Babe Ruth and Medieval Times: Now that's a date! - Baltimore Post-ExaminerBaltimore Post-Examiner

Babe Ruth and Medieval Times: Now that’s a date!

For some reason, we’re not going to be running around quite as much as usual. Only two stops, but they’re both worth the time and effort.

Let’s begin at the Babe Ruth Birthplace & Museum, 216 Emory Street, two blocks from Oriole Park, with parking on Pratt, Portland, and Emory. It’s open October through March from 10 to 5, Tuesday-Sunday, and April through September from 10 to 5, Monday-Sunday. Adult admission is $12.00, seniors $10.00. Allow 45 minutes to an hour for a tour.

Tours are generally self-guided.  However, if you make reservations in advance you can get a guide. I always think that’s the best way to go through any museum. After all, who knows more about them than folks who work there.

Babe Ruth

The Babe outside of Orioles Park.

Yes, The Babe was born in this house in 1895. My goodness has it really been that long ago. He was the son of a German saloon keeper. Rumor has it, actually, it’s more than a rumor, the salon stood at where second base is at Oriole Park.

In 1987 it became the official museum of the Orioles. In 2015 the museum had its first restoration project in 40 years. Some of the exhibits are from the Sports Legends Museum which closed October 2015.

Two of the exhibits include The Ruthian Record, a look at The Babe’s records as slugger and pitcher and Babe: Husband, Father, Friend, a look at his private life.  The museum gets about 50,000 visitors a year.

School groups welcome. Handicap accessible. This museum is a must for fans of baseball and baseball history.

Reach them at 410-727-1539 or baberuthmuseum.org.

Now let’s leave downtown and head to Arundel Mills Mall and the Medieval Times. The entrance is in the mall. Shows can be any day, but not always. However, there are usually shows Friday, Saturday and Sunday. Generally, showtime is about 7 p.m. But always check.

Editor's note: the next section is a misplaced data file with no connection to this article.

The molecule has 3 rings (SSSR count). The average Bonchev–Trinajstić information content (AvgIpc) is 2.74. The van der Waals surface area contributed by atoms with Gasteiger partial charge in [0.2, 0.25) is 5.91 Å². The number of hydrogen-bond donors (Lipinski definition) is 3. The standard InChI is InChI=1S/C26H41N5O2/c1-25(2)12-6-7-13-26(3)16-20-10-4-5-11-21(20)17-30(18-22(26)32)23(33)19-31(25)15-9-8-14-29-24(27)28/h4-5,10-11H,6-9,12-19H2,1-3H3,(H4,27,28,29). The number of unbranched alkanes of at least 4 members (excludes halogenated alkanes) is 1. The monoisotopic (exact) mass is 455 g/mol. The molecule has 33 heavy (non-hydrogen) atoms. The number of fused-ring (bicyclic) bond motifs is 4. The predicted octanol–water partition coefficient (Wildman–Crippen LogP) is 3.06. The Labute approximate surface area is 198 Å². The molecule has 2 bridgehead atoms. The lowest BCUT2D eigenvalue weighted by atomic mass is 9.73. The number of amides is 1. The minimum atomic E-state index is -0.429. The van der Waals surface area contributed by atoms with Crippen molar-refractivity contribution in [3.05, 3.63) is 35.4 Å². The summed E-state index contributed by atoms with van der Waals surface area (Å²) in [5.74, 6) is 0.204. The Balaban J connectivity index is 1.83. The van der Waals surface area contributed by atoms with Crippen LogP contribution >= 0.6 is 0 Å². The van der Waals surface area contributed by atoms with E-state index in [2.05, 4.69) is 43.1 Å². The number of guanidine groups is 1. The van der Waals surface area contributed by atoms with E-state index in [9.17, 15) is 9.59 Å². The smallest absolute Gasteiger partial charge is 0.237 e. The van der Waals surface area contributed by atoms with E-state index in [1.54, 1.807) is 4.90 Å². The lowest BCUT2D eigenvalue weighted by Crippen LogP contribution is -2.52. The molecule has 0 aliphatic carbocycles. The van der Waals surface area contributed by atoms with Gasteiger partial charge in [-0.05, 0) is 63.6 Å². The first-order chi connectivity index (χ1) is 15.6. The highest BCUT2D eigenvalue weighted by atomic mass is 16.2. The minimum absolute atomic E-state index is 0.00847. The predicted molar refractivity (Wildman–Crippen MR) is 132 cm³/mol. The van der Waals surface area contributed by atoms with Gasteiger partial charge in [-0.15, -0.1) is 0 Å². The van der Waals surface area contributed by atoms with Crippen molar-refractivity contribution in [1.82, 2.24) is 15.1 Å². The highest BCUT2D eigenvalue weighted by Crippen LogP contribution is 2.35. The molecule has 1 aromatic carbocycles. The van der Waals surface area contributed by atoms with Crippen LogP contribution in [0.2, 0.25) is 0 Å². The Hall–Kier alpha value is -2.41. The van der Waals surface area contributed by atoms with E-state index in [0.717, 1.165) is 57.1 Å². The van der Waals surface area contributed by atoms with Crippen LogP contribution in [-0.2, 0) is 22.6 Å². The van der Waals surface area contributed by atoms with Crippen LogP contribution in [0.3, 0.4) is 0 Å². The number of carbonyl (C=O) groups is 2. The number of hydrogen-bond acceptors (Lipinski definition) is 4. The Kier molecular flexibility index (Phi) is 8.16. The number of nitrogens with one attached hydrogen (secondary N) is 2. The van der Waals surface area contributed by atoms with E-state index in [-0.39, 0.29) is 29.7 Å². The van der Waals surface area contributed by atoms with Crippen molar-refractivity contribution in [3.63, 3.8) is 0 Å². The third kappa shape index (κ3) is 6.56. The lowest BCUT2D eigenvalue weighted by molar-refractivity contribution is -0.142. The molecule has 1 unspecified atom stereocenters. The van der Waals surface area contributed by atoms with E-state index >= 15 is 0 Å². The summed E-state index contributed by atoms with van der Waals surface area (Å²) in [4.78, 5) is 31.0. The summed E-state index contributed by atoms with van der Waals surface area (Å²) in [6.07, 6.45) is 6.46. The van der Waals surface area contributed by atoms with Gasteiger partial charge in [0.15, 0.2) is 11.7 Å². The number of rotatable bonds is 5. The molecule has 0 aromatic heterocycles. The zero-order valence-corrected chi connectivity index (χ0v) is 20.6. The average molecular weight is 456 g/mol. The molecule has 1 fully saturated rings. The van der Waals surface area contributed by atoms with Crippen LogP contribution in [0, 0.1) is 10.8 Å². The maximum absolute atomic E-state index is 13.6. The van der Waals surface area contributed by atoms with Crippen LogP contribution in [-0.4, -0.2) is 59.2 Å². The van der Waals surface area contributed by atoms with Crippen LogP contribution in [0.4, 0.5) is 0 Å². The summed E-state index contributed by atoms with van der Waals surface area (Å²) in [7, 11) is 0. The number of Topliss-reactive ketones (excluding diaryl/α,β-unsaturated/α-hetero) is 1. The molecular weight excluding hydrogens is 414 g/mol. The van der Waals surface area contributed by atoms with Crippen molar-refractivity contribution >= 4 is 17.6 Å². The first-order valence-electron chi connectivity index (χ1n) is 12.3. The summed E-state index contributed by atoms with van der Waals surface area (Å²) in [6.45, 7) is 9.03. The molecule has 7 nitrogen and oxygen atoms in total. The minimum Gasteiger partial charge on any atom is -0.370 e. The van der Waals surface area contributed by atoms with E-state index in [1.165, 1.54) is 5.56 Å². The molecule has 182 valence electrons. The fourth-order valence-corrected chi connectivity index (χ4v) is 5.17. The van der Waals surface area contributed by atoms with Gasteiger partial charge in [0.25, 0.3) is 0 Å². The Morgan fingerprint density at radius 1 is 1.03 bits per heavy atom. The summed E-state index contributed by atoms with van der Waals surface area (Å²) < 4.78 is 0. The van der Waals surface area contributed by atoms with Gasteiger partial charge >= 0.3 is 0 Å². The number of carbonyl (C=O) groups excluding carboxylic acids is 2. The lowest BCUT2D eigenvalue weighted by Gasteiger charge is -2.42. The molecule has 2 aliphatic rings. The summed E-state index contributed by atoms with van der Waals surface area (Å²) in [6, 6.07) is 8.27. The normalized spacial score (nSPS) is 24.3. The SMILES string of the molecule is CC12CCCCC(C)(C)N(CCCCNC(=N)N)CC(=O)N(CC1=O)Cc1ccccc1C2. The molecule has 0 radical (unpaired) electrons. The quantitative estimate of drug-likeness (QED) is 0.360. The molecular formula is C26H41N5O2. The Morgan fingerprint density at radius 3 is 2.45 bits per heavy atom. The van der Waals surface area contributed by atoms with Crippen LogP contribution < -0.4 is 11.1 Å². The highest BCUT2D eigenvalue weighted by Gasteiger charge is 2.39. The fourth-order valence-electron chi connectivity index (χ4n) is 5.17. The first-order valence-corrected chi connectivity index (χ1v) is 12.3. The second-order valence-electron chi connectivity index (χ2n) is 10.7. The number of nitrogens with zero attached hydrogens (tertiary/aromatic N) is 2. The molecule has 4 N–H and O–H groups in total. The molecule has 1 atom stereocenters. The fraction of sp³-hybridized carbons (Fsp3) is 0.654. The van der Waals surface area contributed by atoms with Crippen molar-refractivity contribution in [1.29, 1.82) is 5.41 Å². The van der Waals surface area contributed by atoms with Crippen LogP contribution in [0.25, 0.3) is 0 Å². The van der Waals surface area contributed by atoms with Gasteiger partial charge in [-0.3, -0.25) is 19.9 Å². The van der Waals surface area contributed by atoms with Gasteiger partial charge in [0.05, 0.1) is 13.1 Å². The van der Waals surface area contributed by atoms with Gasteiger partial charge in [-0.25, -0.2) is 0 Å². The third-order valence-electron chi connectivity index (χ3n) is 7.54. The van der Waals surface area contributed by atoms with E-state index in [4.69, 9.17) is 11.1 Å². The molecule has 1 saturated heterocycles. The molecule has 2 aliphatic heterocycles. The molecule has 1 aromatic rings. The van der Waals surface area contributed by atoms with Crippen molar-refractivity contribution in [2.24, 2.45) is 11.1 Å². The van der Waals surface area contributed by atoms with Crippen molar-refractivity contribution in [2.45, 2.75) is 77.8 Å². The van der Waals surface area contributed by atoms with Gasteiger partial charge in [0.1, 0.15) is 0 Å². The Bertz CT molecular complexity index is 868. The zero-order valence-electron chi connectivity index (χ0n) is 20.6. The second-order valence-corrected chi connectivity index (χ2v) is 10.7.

Group rates are available but single tickets are $61.95 for adults and 12 and under $36.95.

The shows are about two hours. You have dinner while watching the show. Dinner is served without utensils. Were there utensils in days of the knights? There is handicap seating.

In the outer lobby, while you wait for the doors to open, there are activities to keep you busy. You can browse the gift shop, chat with the King and Queen (there is a fee for a picture if you buy it), observe the falcon, stop by the bar and take your own pictures.

Inside the arena (seating for about 1,000) you’re seated in one of six colored sections. Each color represents a knight for whom you root. I think the most interesting event is the jousting. The knights and horses are well trained. Feel free to scream and shout. So yes this is family entertainment.

The menu consists of garlic bread, tomato bisque soup, herb-roasted potato, sweet buttered corn, pastry, and a beverage. All very good, yes the chicken is messy, but no one complains.

There are 10 Medieval Times across the country. The closest is Lyndhurst New Jersey. In short, I had a good time. It was 15 years ago I was last here.

Reach them at 1-888-WE-JOUST or medievaltimes.com





About the author

Eddie Applefeld

Eddie Applefeld is a Baltimore native and a graduate of Towson University. He has been in the broadcasting profession for over 30 years. Currently he is the Promotions Director of WCBM radio. Before that, he was part of the Rouse & Company show on WQSR, host of a cable TV show called Dining Out and adjunct instructor at Towson. His past accomplishments include being named a finalist in Baltimore Tourism's Employee of the Year Program and winner of Toastmaster's Speaker of the Year contest. He was also twice a heartthrob for the American Heart Association's gala fund raiser. Contact the author.
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